It’s sealed: Or rather sea-lioned …


Motel 8.

Sea lions bark! They have whiskers and cute little ears! They’re playful! Need I say more? Oh, well the photography bit …

This was my first time out with my new telephoto lens (Canon EF 70-200 mm f/2.8L). I saved money by scrimping on the Image Stabilization feature. (It was still an expensive lens!) Thought I was being crafty, as I’d read enough reviews saying it wasn’t quite necessary.

Upward facing dog.

But then I bet those folks weren’t bobbing on a boat, trying to photograph fidgety sea lions, who are themselves on a bouncing buoy. As you can imagine, this makes for a lot of blur. Oh well, at least a few of my shots turned out OK!

Wish I was sitting over there ...

By the Bay: Sailboats and the sunset


A sailboat races past the Golden Gate Bridge.

I’ve been sailing on the San Francisco Bay quite a bit this year. It’s amazing how quiet it can be when you switch the motor off — just the sound of the wind whipping the sails above and the water slapping the boat beneath. It seems nearly impossible that you are floating just off the shore of a major metropolitan area.

The views of the city and landmarks, such as the Golden Gate Bridge and Alcatraz Island, are phenomenal, and it’s hard to tire of whiskered sea lions barking from their favorite buoys.

Still, sometimes the prettiest sights are the ones that greet you on your return. The Berkeley Marina tends to be a surprise stunner at sunset!

Sailboats in the sunset.

The view toward to Bay from the shore of the Berkeley Marina in Berkeley, Calif.

Off the Press: A profile of Chef Corey Lee


Corey Lee standing in Benu's sunny kitchen.

I interviewed and photographed Corey Lee at his restaurant Benu for the November 2011 issue of KoreAm magazine. What a treat. Set in an alleyway in San Francisco’s SoMa neighborhood, the restaurant, which opened in 2010, has already garnered two Michelin stars.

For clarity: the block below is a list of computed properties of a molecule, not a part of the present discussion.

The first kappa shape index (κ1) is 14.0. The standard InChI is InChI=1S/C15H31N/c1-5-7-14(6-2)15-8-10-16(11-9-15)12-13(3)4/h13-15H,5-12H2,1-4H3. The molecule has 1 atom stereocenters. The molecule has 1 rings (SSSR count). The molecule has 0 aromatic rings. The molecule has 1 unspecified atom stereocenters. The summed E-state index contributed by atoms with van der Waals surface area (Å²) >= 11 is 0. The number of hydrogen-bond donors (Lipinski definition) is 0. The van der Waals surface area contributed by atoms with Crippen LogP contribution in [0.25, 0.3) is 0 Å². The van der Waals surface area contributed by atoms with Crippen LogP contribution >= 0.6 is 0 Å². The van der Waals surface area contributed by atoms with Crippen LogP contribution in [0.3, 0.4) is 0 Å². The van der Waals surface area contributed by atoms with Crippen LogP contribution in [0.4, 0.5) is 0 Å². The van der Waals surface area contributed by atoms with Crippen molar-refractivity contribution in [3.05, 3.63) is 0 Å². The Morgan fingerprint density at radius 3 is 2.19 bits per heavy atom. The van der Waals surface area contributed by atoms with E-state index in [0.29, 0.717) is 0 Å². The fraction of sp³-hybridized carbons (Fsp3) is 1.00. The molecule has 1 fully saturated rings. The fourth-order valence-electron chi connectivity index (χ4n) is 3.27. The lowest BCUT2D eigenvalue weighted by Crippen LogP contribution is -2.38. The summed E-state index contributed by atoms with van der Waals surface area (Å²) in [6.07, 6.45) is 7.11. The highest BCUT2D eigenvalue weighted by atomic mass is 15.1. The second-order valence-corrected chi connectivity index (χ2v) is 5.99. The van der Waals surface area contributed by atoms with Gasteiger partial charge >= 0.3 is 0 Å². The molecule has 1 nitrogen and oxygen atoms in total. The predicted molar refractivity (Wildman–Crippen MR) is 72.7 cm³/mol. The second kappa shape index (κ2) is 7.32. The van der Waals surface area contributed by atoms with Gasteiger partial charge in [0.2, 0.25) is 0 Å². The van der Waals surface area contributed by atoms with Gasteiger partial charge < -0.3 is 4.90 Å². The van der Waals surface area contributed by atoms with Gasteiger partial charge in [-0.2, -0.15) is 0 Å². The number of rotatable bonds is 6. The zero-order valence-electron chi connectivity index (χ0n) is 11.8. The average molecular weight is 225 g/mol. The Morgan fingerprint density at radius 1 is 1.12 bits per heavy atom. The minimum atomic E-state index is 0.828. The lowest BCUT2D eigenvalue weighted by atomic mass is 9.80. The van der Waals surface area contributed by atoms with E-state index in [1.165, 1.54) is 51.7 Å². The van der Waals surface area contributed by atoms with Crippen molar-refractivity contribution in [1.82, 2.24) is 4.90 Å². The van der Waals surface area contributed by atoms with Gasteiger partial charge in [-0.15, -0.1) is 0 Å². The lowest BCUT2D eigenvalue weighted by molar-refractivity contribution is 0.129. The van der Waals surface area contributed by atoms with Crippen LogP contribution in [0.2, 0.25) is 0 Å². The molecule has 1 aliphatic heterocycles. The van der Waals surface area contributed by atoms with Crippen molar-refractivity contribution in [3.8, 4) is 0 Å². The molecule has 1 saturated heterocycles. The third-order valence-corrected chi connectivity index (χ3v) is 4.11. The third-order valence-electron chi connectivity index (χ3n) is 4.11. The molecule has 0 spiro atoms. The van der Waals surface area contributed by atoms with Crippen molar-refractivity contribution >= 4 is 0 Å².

Here’s a look at some of the pictures that didn’t make it into the magazine. To read the full article, click here.

Lee designed the tableware for his restaurant with a renown Korean porcelain maker.

A cup bearing Lee's moniker.

Homemade tofu in kimchee broth with chrysanthemum leaves.

A modern, minimalist sign serves as portent to the dining room's style.

Sea cucumbers bubble in a sous vide machine. Lee co-wrote a book on the cooking method with his former boss, Thomas Keller of French Laundry.

One of the kitchen staff weighs each pair of dumpling skins.

Well wishes decorate a plain white column in the kitchen. This one is from the famed Alice Waters of Chez Panisse in nearby Berkeley, Calif.

Around Town: Heron’s Head Park


Heron’s Head Park sits near the southeastern edge of San Francisco. You can see downtown’s skyscrapers in the distance, but they truly feel worlds away. The 24-acre-park is home to salt marshes and a small ecological center with a living roof and sustainable water system. It used to be Pier 89, and remnants of its former life scatter the park grounds. But despite the hulking cranes, stacked box cars and strips of industrial landscape that sandwich it on either side, the Heron’s Head has the fresh smell of California’s coastland. Gulls and ducks and, of course, herons linger in the water. The winding sandy paths feel desolate and beautiful all at once.